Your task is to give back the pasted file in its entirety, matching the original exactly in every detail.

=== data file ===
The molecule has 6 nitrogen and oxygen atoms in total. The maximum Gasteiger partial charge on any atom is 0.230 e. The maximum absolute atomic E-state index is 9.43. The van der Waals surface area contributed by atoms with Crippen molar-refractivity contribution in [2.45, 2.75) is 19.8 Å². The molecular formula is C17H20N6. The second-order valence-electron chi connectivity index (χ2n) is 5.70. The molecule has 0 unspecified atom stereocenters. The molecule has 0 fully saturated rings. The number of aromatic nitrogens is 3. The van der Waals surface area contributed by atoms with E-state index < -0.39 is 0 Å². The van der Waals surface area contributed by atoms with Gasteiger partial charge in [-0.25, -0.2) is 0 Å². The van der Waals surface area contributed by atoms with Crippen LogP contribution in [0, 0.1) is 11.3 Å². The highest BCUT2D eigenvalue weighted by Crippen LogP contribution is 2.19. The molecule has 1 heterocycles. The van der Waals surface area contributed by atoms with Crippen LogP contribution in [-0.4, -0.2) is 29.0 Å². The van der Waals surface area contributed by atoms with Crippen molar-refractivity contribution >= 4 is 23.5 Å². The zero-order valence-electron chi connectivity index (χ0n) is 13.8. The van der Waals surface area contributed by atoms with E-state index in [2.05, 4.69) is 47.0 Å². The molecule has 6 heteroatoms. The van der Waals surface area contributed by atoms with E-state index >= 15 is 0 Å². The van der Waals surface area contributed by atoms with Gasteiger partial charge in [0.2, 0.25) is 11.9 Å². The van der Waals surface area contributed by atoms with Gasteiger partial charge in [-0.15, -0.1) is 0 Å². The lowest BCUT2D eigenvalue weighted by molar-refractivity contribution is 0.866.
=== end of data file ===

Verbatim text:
The molecule has 6 nitrogen and oxygen atoms in total. The maximum Gasteiger partial charge on any atom is 0.230 e. The maximum absolute atomic E-state index is 9.43. The van der Waals surface area contributed by atoms with Crippen molar-refractivity contribution in [2.45, 2.75) is 19.8 Å². The molecular formula is C17H20N6. The second-order valence-electron chi connectivity index (χ2n) is 5.70. The molecule has 0 unspecified atom stereocenters. The molecule has 0 fully saturated rings. The number of aromatic nitrogens is 3. The van der Waals surface area contributed by atoms with E-state index < -0.39 is 0 Å². The van der Waals surface area contributed by atoms with Gasteiger partial charge in [-0.25, -0.2) is 0 Å². The van der Waals surface area contributed by atoms with Crippen LogP contribution in [0, 0.1) is 11.3 Å². The highest BCUT2D eigenvalue weighted by Crippen LogP contribution is 2.19. The molecule has 1 heterocycles. The van der Waals surface area contributed by atoms with Crippen LogP contribution in [-0.4, -0.2) is 29.0 Å². The van der Waals surface area contributed by atoms with Crippen molar-refractivity contribution >= 4 is 23.5 Å². The zero-order valence-electron chi connectivity index (χ0n) is 13.8. The van der Waals surface area contributed by atoms with E-state index in [2.05, 4.69) is 47.0 Å². The molecule has 6 heteroatoms. The van der Waals surface area contributed by atoms with E-state index >= 15 is 0 Å². The van der Waals surface area contributed by atoms with Gasteiger partial charge in [0.2, 0.25) is 11.9 Å². The van der Waals surface area contributed by atoms with Gasteiger partial charge in [-0.15, -0.1) is 0 Å². The lowest BCUT2D eigenvalue weighted by molar-refractivity contribution is 0.866.